• "The parties invite NATO to deploy a military force (KFOR), which will be authorized to use necessary force to ensure compliance with the accords."
  • "The international community will play a role in ensuring that these provisions are carried out through a Civilian Implementation Mission (CIM) appointed by NATO".
  • "The Chief of the CIM has the authority to issue binding directives to the Parties on all important matters he sees fit, including appointing and removing officials and curtailing institutions."
  • "Three years after the implementation of the Accords, an international meeting will be convened to determine a mechanism for a final settlement for Kosovo on the basis of the will of its People."
  • "NATO personnel shall enjoy, together with their vehicles, vessles, aircraft, and equipment, free and unrestricted passage and unimpeded acess throughout the Federal Republic of Yugoslavia including associated airspace and territorial waters. This shall include, but not be limited to, the right of bivouac, maneuver, billet and utilization of any areas or facilities as required for support, training, and operations."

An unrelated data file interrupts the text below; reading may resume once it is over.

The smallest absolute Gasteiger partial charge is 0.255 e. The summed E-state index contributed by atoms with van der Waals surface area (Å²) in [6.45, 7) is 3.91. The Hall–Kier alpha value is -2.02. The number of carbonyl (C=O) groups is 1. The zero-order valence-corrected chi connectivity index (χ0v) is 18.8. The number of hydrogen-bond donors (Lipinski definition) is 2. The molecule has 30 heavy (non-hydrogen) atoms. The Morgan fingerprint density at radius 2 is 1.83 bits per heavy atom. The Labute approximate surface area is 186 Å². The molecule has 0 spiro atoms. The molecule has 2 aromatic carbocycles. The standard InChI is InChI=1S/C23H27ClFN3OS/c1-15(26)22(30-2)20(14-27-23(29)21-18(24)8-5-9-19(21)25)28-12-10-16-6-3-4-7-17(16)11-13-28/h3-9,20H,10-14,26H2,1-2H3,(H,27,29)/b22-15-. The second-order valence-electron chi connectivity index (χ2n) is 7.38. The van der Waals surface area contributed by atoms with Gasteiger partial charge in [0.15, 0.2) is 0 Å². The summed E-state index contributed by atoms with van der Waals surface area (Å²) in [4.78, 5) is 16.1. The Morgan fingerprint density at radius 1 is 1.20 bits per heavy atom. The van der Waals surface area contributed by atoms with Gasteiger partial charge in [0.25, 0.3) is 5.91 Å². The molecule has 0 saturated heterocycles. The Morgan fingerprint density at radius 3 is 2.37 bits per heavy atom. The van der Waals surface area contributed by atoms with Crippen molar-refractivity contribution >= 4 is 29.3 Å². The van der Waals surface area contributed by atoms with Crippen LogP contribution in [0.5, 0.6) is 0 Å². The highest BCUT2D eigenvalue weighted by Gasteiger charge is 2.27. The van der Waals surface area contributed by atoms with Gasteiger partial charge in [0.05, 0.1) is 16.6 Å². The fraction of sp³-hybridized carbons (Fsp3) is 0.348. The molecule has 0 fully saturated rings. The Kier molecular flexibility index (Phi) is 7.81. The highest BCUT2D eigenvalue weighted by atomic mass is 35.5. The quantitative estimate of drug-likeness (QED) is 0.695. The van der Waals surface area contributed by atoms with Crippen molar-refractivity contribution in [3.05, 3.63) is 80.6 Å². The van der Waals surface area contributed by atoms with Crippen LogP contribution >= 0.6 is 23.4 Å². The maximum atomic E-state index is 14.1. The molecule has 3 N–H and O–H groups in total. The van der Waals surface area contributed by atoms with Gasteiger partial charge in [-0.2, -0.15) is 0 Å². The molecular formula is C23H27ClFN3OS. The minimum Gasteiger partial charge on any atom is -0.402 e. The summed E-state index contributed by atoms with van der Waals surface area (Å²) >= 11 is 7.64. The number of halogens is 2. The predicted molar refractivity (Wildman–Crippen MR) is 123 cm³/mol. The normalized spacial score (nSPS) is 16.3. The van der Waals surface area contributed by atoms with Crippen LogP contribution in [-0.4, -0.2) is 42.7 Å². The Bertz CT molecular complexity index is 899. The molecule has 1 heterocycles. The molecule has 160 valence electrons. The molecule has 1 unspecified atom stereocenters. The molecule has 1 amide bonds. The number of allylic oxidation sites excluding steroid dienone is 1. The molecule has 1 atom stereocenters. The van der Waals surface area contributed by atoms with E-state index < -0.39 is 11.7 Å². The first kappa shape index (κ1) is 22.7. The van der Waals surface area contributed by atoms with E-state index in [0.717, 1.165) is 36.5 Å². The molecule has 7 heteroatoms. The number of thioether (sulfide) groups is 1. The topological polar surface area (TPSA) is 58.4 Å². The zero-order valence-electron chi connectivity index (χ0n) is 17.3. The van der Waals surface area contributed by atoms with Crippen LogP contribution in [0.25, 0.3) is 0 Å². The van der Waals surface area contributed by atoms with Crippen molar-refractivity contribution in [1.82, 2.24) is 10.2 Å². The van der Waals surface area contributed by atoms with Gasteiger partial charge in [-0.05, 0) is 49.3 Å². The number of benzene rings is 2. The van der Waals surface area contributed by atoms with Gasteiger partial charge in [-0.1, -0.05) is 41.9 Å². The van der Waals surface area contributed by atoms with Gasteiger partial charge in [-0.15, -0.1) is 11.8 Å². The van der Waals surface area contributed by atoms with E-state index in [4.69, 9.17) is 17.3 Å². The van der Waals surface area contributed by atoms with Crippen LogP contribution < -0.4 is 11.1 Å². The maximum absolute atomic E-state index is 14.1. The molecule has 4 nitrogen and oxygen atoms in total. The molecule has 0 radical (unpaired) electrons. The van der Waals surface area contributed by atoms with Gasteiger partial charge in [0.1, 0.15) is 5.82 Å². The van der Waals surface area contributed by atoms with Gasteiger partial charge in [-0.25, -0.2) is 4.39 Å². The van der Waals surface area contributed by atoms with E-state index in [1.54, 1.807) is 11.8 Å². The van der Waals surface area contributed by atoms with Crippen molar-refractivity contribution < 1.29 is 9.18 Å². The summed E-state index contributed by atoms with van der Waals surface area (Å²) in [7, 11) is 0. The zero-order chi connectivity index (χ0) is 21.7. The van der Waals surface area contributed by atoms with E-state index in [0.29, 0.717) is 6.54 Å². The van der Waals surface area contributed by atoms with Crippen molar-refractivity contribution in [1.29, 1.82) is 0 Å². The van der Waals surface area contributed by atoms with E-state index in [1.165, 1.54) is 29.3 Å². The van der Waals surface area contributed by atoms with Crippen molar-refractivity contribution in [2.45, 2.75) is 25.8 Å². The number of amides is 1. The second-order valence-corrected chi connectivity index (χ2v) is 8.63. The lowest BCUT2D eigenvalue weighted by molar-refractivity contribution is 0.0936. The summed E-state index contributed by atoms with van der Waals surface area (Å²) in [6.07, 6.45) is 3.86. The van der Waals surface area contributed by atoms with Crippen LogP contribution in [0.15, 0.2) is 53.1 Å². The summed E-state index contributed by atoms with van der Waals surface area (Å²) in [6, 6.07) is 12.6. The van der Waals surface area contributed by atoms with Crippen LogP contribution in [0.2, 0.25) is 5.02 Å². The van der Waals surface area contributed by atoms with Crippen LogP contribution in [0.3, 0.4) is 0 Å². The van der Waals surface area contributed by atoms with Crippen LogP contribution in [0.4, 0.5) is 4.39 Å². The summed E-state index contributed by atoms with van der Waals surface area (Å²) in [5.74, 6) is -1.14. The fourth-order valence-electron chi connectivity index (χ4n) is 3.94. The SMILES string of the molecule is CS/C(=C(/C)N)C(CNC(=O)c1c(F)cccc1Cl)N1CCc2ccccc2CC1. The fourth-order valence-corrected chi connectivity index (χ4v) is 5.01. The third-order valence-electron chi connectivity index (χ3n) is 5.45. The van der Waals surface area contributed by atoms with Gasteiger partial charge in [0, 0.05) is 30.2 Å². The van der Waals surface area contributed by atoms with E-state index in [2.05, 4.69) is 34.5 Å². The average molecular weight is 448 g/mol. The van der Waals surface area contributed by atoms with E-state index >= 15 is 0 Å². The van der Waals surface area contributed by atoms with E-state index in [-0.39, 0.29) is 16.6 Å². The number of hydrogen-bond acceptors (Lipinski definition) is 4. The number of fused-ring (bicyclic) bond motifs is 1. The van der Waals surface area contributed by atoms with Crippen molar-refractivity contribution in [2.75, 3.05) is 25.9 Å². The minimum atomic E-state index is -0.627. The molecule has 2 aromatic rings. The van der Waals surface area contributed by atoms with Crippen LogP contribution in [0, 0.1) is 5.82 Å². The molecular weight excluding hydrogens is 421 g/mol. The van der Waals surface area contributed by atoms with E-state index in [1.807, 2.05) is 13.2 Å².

• "NATO is granted the use of airports roads, rails, and ports without payment of fees, duties, dues, tolls, or charges occasioned by mere use."
  • "Yugoslavia and Kosovo shall, upon simple request, grant all telecommunications services, including broadcast services, needed for the Operation, as determined by NATO, This shall include the right to utilize such means and services as required to assure full ability to communicate and the right to use all of the electromagnetic spectrum for this purpose, free of cost."